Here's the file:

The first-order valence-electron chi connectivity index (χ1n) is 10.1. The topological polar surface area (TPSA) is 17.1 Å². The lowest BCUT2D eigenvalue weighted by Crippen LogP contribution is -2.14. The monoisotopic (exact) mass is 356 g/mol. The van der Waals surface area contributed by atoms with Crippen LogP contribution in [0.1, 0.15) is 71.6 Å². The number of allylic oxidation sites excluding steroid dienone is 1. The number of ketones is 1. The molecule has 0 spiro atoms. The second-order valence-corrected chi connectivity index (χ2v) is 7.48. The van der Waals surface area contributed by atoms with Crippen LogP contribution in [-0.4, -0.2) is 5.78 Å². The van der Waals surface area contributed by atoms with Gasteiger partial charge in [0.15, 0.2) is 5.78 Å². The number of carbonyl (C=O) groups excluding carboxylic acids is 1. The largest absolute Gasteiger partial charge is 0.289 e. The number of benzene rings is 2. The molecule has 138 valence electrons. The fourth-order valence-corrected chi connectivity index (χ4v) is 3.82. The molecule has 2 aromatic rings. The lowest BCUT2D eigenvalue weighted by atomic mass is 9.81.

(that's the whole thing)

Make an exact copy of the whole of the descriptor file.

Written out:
The first-order valence-electron chi connectivity index (χ1n) is 10.1. The topological polar surface area (TPSA) is 17.1 Å². The lowest BCUT2D eigenvalue weighted by Crippen LogP contribution is -2.14. The monoisotopic (exact) mass is 356 g/mol. The van der Waals surface area contributed by atoms with Crippen LogP contribution in [0.1, 0.15) is 71.6 Å². The number of allylic oxidation sites excluding steroid dienone is 1. The number of ketones is 1. The molecule has 0 spiro atoms. The second-order valence-corrected chi connectivity index (χ2v) is 7.48. The van der Waals surface area contributed by atoms with Crippen LogP contribution in [-0.4, -0.2) is 5.78 Å². The van der Waals surface area contributed by atoms with Gasteiger partial charge in [0.15, 0.2) is 5.78 Å². The number of carbonyl (C=O) groups excluding carboxylic acids is 1. The largest absolute Gasteiger partial charge is 0.289 e. The number of benzene rings is 2. The molecule has 138 valence electrons. The fourth-order valence-corrected chi connectivity index (χ4v) is 3.82. The molecule has 2 aromatic rings. The lowest BCUT2D eigenvalue weighted by atomic mass is 9.81.